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Death on Bradford's roads is under ‘scrutiny’
7:00am Thursday 5th June 2014 in News
Deaths on the roads, fuel poverty and the training of school governors are just some of the hard-hitting topics to be investigated at City Hall this year.
Bradford Council’s five powerful Overview and Scrutiny Committees, which hold its departments to account and examines issues in-depth, have set out their plans for the next 12 months.
The Environment and Waste Management overview and scrutiny committee has been carrying out an in-depth investigation into the number of people being killed or seriously injured on the district’s roads. A report into their findings is now being finalised.
The same committee may also look at the problem of fuel poverty, amid concern over rising bills.
Meanwhile the Children’s Services overview and scrutiny committee is set to examine the training scheme for the district’s school governors – the Council’s School Governor Service.
The committee also hopes to look at the Government’s reform of GCSEs, which will see new, tougher classes introduced in 2015 and 2016.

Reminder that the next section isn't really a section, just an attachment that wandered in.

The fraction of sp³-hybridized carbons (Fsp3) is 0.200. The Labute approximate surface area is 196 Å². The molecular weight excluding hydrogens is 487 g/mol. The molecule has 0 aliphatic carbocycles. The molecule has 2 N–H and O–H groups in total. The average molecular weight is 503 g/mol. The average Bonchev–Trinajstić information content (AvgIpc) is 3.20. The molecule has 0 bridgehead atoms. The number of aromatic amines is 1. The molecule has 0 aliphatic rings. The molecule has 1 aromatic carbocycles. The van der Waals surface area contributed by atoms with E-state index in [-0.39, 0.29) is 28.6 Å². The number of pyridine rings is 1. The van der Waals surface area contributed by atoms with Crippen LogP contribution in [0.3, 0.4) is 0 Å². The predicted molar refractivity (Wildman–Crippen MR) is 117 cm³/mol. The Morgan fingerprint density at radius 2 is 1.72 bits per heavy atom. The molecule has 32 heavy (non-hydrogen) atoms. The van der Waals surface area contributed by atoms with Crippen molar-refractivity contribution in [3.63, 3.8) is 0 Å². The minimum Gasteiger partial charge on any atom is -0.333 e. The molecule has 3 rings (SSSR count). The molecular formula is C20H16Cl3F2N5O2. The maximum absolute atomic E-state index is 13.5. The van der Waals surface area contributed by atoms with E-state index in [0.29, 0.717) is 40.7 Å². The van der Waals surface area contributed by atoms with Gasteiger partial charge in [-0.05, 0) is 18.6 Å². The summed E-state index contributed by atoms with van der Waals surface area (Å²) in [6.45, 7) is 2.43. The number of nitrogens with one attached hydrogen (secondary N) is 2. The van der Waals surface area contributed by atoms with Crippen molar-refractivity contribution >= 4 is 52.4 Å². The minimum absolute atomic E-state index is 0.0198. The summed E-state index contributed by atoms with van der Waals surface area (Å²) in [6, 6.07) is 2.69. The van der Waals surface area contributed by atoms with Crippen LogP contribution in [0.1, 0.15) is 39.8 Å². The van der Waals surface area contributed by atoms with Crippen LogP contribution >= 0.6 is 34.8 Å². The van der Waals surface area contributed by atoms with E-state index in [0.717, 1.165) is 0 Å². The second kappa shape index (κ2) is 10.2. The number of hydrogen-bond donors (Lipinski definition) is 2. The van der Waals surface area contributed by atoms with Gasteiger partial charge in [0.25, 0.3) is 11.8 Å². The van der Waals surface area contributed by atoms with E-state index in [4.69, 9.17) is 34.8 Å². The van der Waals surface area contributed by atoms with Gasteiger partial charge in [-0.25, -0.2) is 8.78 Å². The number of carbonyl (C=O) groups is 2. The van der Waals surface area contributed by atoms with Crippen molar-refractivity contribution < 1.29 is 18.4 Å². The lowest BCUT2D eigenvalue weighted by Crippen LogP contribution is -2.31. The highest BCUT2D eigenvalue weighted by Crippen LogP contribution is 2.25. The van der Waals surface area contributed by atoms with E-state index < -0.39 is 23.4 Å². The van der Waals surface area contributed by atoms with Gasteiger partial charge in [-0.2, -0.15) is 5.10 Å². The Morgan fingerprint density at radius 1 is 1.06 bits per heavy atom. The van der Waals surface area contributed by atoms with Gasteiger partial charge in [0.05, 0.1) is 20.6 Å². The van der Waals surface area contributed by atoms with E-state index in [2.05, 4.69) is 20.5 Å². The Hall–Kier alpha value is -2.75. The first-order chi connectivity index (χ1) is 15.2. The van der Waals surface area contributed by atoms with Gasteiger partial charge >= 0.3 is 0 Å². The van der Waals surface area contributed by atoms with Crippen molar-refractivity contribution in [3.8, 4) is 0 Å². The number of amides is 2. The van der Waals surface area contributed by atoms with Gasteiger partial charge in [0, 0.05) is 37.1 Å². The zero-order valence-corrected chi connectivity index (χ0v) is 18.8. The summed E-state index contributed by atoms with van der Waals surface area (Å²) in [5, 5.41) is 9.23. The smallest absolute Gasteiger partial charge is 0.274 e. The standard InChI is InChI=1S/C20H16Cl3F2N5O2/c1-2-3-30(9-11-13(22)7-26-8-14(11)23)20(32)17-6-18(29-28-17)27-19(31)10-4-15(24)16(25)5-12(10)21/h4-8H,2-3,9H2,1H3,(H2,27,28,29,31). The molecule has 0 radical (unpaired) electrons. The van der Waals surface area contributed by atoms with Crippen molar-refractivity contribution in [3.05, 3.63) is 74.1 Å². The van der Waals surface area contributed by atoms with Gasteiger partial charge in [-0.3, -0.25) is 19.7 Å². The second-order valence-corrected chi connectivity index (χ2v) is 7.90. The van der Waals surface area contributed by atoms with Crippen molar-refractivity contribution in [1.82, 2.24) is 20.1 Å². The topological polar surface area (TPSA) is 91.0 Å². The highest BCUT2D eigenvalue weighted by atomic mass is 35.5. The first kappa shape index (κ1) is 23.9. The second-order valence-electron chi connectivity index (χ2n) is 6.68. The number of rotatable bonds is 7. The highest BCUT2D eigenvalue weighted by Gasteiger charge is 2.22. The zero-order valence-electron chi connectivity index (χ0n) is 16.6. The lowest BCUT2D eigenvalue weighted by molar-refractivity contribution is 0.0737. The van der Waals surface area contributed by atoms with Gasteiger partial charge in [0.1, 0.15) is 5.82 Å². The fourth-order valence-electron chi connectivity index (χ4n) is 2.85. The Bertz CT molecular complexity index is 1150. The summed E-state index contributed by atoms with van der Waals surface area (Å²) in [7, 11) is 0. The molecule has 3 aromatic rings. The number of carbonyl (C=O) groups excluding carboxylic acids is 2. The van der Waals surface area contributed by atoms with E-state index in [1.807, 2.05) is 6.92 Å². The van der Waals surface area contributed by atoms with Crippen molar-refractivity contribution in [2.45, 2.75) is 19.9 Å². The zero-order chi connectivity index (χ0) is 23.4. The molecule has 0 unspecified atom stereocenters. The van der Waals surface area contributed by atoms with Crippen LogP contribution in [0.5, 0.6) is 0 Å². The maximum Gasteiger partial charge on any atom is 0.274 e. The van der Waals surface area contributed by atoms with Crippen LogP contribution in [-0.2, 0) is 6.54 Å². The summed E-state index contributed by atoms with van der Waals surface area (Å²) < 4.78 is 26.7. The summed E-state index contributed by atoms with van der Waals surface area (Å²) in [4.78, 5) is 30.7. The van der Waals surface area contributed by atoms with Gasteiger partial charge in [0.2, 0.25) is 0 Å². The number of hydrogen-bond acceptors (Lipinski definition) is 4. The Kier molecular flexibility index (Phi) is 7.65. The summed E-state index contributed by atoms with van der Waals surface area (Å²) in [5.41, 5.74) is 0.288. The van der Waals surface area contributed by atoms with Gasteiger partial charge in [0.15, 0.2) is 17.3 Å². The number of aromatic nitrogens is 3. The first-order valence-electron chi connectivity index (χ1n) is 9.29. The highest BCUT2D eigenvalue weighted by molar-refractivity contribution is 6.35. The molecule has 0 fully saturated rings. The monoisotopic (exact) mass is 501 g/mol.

The issue of welfare reform is set to be tackled by the Health and Social Care overview and scrutiny committee.
The committee is filming people who have been directly affected by changes to the welfare system talking about their experiences.
Outgoing chairman, Councillor Mike Gibbons (Con), said: “The various highlighted issues will be commented on in due course.”
The Corporate overview and scrutiny committee is keen to start two detailed investigations into domestic violence and poverty.
A report setting out these plans will go before the Full Council on Tuesday, when committee chairmen will be reappointed.
The report also sets out the achievements of the past year, which include the Children’s Services overview and scrutiny committee’s 16-point action plan to improve the district’s schools, many of which were adopted by the Council.
Committee chairman, Councillor Malcolm Sykes (Con), said another matter they had looked at was the death of tragic tot Hamzah Khan, whose mummified remains were found in his house nearly two years after his death.
He said: “It wasn’t on my agenda at the time but clearly when it happened, I brought it immediately to a special scrutiny meeting.”
The meeting interviewed key council figures about what lessons could be learned from the tragedy.
The Regeneration and Economy overview and scrutiny committee’s recommendations for the council’s allotments service brought about great improvements, the report said.
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